I recall when I decided to join the classics book club over at 5 minutes for books that it'd be just the incentive and motivation I needed to read all of those books that a person really should read before they die.
I figured with all the novels of Austen, Dickens and Hardy alone we had a good few years worth of titles to trudge our way through.
So when I saw this last months selection was A Tree Grows in Brooklyn I thought to myself 'WHAT?' I came to the sad realisation that I am a patriotic literary snob, a fact that I had never previously discovered about myself. How could this Betty Smith woman and her book that I had never heard of in all my life be regarded as a classic?
How could it be in the same league as Pride and Prejudice and Jane Eyre (even if it was a bit of a yawn-fest)? I almost opted out. After all nobody cares if I play along or not. But then I saw the selection for January was Hamlet. I am most definitely skipping that one.
Now don't get me wrong I don't mind some Shakespeare, the fellow was an odd looking genius and I have spent many a day visiting his hometown of Stratford Upon Avon but please oh please spare me the Monarchy and spare me the tragedies. I love Shakespeare for his comedies and his comedies alone (truly you have to watch Much ado about nothing if only for Keanu Reeves in leather pants and not a stitch else).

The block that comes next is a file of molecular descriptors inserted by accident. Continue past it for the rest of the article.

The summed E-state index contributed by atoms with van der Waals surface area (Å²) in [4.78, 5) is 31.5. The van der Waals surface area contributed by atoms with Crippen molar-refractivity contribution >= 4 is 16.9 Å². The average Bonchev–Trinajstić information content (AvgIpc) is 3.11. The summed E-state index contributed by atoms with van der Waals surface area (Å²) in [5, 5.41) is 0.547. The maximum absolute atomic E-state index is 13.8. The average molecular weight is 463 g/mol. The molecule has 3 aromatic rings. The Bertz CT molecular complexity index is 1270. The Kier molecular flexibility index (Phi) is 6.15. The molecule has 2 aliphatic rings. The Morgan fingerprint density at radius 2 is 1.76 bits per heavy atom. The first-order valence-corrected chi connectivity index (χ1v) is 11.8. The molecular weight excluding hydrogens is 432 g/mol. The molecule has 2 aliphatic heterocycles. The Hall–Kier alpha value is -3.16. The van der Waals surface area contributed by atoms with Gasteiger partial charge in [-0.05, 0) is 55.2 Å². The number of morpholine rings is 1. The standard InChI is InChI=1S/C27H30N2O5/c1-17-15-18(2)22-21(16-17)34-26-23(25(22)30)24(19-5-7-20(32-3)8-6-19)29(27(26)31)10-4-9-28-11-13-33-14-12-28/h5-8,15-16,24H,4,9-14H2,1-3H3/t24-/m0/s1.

So not wanting to slack off for two months I decided to read A tree grows in Brooklyn. I put my British literary snobbishness aside and dove in.
Never have I been both so depressed and so inspired by the same book.
I loved it.
I also have to admit it was a welcome relief to read it after the wordiness of those Austen and Bronte chicks.
I found the character of Francie enchanting from start to finish.
I love that Sissy reaffirmed to me that we can judge people for their actions but their hearts may make them better people than we actually are.
I loved too that I came to the realisation that parenting isn't about being perfect. It is about doing the best we can to make our children's lives better than our own. Though I may not be able to meet every single one of my children's needs perfectly if I do what I can it will benefit them and they in turn will benefit their children.
As one generation passes and another is born new opportunities abound and families are the vehicles for these opportunities.
Generally when I read I give the book away when I am finished (or else our house would be a library by now) but this one I am keeping in my permanent collection.
The selection for next month is Charles Dickens:A Christmas Carol (to be read by December 2nd) so I'll happily be resuming my British literary snobbishness for that. Why not join in?